A divine actress, a golden age and a fake Mycroft Holmes: Books read (#SFWApro)

THE DIVINE SARAH: A Life of Sarah Bernhardt by Arthur Gold and Robert Fizdale looks at how the daughter of a 19th-century Paris courtesan, instead of following Mom into that line of work turned to theater, eventually rising to stardom and fame (as the authors note, lots of other actors once considered in Bernhardt’s league are now complete obscurities). Like a lot of actor bios, this comes off gossipy, with accounts of her affairs alongside her career, and with plenty of name-dropping: Bernhardt took sculpture lessons from Gustav Doré, was friends with Alexander Dumas (and his son and namesake) and good friends with artist Alphonse Mucha. The image is Mucha’s poster for Sarah in her signature role in Dumas’ (the son) play, which later became the Garbo film Camille. As someone who knows Bernhardt’s name but not much about her, this was absorbing.

THE GOLDEN AGE is a collection of Naomi Novik short stories that unfortunately read more like footnotes to the Temeraire series: a look at dragon politics after the final volume in the series, a look at the mercantile dragons of North America, an alt.version (at least I think it is) of Laurence’s first meeting with Temaraire, Captain Jane Roland dealing with sexist underlings — none of them real stories as much as brief sketches (the flyleaf says they were inspired by actual fan art, which may be part of the problem). The exception is “Dragons and Decorum,” a Jane Austen riff in which Elizabeth Bennett becomes a dragon captain, thereby giving up any hope of marriage or family, and anyway that Mr. Darcy obviously doesn’t care for her so no big. The book is also way light on text, with more than a third consisting of “drabbles” or 100-word stories, one to a page and blank pages between. I’m glad I read a library copy.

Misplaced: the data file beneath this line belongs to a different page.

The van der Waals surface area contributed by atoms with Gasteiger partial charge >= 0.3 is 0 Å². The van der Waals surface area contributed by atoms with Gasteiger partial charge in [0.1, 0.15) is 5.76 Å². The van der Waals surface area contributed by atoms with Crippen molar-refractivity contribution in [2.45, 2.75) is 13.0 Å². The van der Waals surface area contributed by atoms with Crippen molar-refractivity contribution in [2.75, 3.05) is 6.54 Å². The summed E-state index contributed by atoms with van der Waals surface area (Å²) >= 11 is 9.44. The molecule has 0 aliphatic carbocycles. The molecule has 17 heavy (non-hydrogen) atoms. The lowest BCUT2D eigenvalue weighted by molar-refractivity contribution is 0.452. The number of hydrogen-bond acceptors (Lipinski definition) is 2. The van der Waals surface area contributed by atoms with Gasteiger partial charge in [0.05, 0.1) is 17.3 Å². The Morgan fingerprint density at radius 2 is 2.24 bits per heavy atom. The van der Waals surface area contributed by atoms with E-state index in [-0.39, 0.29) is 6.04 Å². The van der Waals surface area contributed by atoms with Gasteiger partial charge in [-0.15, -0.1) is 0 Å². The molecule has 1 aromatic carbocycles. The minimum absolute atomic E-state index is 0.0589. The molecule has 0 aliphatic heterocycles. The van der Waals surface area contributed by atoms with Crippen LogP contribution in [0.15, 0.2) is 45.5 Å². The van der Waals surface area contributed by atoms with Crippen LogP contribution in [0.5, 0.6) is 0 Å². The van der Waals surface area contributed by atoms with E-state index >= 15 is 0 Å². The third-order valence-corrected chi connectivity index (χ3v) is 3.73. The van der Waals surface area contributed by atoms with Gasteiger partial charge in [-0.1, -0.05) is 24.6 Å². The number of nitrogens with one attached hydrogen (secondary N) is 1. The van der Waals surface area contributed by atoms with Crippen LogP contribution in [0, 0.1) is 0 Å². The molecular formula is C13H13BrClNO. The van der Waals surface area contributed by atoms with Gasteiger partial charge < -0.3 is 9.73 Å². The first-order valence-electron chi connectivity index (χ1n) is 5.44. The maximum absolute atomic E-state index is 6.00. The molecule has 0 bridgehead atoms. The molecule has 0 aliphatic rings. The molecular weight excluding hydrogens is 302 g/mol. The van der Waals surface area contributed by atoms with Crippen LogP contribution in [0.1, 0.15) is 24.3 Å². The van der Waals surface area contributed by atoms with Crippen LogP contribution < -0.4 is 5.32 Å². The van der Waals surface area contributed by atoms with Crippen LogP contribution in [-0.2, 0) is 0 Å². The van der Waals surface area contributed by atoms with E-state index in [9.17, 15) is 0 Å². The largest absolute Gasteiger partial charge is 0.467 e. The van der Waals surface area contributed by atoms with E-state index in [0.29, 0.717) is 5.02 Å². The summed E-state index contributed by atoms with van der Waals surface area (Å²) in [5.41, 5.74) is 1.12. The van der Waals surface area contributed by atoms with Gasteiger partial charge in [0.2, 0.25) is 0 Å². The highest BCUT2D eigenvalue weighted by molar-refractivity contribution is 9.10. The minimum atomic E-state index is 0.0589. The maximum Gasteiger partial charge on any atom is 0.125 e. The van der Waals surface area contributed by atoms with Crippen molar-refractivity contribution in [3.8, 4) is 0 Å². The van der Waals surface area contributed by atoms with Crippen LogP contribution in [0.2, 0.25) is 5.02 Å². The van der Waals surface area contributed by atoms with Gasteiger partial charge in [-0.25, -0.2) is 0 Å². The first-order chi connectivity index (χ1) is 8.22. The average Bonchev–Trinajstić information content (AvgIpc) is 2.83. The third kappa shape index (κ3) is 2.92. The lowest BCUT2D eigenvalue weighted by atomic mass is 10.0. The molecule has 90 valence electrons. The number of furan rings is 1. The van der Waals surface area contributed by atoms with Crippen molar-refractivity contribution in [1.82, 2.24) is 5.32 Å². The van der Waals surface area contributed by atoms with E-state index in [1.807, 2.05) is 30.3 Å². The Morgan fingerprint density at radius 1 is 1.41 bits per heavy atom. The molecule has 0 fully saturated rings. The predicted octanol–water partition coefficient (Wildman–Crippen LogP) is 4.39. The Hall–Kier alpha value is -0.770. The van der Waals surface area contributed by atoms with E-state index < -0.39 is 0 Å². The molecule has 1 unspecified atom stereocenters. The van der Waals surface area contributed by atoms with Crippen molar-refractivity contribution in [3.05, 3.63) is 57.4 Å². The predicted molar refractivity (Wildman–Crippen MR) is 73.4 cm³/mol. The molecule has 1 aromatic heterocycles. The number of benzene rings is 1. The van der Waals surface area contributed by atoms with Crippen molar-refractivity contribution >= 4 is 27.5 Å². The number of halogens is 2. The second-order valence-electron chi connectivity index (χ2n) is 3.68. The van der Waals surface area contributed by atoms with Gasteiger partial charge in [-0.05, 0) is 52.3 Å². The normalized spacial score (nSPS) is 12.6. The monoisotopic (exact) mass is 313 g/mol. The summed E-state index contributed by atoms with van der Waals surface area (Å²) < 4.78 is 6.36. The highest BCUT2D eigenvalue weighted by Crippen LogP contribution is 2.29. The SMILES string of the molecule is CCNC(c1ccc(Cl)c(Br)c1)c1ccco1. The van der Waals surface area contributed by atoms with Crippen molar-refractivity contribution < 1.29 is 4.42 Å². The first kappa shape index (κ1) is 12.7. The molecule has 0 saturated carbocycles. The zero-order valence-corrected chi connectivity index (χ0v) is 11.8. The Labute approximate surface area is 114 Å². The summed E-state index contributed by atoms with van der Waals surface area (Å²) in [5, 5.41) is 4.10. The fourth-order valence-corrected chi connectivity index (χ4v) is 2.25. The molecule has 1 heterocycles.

Generally speaking I’m open to Holmes stories that play fast and loose with the canon, but MYCROFT HOLMES AND THE APOCALYPSE HANDBOOK by Kareem Abdul-Jabbar and Anna Waterhouse went beyond what I could endure. The authors simply take the Mycroft name and stick it on a generic bad-boy protagonist who’s cynical, snarky to authority figures, banging a hot professor’s wife and only reluctantly stepping up to the hero plate. I gave up midway through and I was able to finish Snotgirl.

All rights to poster image remain with current holder.

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